Don’t get me wrong – I love a bowl of good ol’ mac and cheese with all it’s deliciousness. But I’ve always wondered if I could do something to break up the richness of the cheese with a kick of spice or acid. And then, the idea presented itself to me – why not add kimchi?! Voila, we end up with a delightful kimchi mac and cheese, where the fermented duo of cheese and kimchi balance each other beautifully and result in a flavor explosion on your tongue.
You have to make sure you don’t overpower the mac and cheese with the fermented flavors. I’ve found that the key is to actually saute the kimchi in butter (or a high fat oil like avocado oil) and then add some flour to that to make a roux. This way, when you make your kimchi mac and cheese, the flavors can easily be absorbed by the pasta.
What is kimchi? What type of kimchi should I use?
Kimchi is typically a fermented cabbage preserve that’s a staple of Korean cuisine. While it’s typically eaten as a condiment, I’ve used kimchi in many other … uh … unconventional recipes (like this crispy kimchi pancake, inspired by one of my best friend’s mom). Kimchi typically packs a good dose of acid, so picking a good bottle is really essential. I typically use vegan kimchi with a focus on Napa cabbage since regular kimchi sometimes has shrimp and anchovy extract. I’d suggest checking out the local Asian grocery store and asking them for recommendations!
What kind of cheese should you use for this kimchi mac and cheese?
I have a trifecta of cheeses that I use for all my mac and cheese recipes (including this kimchi mac and cheese). Asiago, Fontina, and Parmesan. The key is that most successful, rich mac and cheese recipes use more than one type of cheese. You can substitute Asiago and Fontina with Gruyere and sharp Cheddar. Any combination of those cheeses would work – but just make sure grate your own cheese! Store-bought shredded or grated cheese typically have agents like potato starch added to them to prevent them from clumping. This also means they won’t melt as smoothly as fresh cheese. And fresh cheese always tastes so much better!Print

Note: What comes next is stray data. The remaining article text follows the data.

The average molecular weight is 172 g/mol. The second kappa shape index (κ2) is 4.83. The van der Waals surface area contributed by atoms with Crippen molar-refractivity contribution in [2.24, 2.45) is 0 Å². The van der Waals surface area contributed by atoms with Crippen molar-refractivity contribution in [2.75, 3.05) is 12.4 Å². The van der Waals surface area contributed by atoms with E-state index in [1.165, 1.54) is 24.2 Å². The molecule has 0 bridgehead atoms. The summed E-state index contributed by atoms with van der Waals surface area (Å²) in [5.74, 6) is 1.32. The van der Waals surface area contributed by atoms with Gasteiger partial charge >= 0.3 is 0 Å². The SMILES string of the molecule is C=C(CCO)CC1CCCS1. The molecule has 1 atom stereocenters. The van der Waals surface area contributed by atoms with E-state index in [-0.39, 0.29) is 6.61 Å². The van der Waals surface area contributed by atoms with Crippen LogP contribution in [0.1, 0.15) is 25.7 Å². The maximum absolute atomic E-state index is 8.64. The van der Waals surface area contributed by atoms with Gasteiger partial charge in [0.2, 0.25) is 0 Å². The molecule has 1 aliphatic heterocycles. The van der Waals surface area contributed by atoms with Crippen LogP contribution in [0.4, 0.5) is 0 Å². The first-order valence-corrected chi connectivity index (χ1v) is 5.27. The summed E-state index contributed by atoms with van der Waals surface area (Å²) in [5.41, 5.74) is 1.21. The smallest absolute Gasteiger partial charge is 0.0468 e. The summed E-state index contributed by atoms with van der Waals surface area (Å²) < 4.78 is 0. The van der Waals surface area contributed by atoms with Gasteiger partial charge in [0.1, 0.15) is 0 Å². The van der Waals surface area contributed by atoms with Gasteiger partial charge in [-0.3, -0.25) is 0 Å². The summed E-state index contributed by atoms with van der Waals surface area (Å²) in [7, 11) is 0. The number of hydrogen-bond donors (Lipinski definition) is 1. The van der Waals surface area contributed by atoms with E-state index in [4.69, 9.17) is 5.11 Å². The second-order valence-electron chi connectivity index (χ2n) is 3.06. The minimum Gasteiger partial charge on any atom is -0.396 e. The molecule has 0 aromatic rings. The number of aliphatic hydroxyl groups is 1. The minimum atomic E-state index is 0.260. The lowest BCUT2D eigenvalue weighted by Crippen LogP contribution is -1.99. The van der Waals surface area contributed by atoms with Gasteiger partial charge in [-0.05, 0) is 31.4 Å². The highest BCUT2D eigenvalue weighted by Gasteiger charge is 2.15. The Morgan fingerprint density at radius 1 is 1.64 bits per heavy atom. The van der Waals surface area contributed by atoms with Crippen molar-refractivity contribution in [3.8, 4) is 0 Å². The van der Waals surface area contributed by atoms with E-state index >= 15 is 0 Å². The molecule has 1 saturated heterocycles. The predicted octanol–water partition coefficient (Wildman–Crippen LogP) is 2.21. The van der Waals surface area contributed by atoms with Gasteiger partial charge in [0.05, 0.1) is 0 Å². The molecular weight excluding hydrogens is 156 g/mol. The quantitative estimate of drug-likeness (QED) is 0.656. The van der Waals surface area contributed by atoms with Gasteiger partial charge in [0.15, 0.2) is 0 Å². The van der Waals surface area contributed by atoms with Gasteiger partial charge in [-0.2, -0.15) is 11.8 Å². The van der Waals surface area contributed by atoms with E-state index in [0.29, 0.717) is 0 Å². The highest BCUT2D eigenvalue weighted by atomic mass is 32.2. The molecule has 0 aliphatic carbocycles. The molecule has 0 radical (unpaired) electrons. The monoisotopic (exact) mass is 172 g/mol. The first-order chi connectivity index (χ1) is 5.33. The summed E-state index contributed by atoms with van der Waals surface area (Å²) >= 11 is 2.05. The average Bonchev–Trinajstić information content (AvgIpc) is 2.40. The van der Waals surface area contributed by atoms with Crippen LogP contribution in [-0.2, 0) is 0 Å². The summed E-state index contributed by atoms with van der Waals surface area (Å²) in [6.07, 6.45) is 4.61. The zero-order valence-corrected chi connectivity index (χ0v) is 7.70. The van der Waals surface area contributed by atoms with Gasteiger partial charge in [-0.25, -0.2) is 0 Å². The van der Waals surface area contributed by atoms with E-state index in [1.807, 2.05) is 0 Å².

A mouthwatering, umami-packed kimchi mac and cheese recipe that brings the best of all worlds together with cheesy, spicy, goodness.
- One box of curly pasta (I typically use quinoa elbows to make myself feel a bit healthier, but any variety works) – roughly 8 oz
- 1/2 cup of kimchi (chopped finely or pulsed in a food processor)
- 3 tbsp of butter
- 1/2 cup of cream (can be substituted for almond milk if you want a more nutty flavor)
- 1/2 lb of cheese (I typically use a combination of sharp cheddar, Gruyere and parmesan!)
- 2 tsp of salt
- 2 tsp of fresh black pepper
- 1 tsp of garlic powder
- 1/2 cup of panko bread crumbs
- Bring a large pot of water to boil and cook the pasta based on the directions on the box
- Preheat the oven to 400 F
- While the pasta cooks, heat the butter in a medium Dutch oven
- Once the butter has melted, add the kimchi to the butter and saute until the water in the kimchi reduces significantly (roughly 5-6 minutes)
- Add flour to this to create a roux
- Once mixed well, add the cream, salt, pepper and garlic powder and whisk nicely to form a fluid mixture
- By this time, the pasta should be done – drain the pasta (reserving 1/3 cup of pasta water)
- Add about 2-3 tbsp of pasta water to the sauce and stir well
- Reduce the stove to low flame, and add the pasta into the pot
- Mix to coat the pasta well and then turn off the stove, then add cheese and mix well again
- Add the panko bread crumbs to the top of the Dutch oven and then pop in the oven for 10 – 15 minutes until the bread crumbs turns golden brown
- Serve hot!
- If you’re prepping this for a party, you can make kimchi mac and cheese party cups – spoon in the mac and cheese into the holes in a muffin tray (fill 2/3rd of the way). Add the panko bread crumbs and pop in the oven for delicious kimchi mac and cheese bites!
- Category: Snacks
- Method: Stove-Top and Baking
- Cuisine: American
Keywords: kimchi mac and cheese, mac and cheese bites, superbowl snacks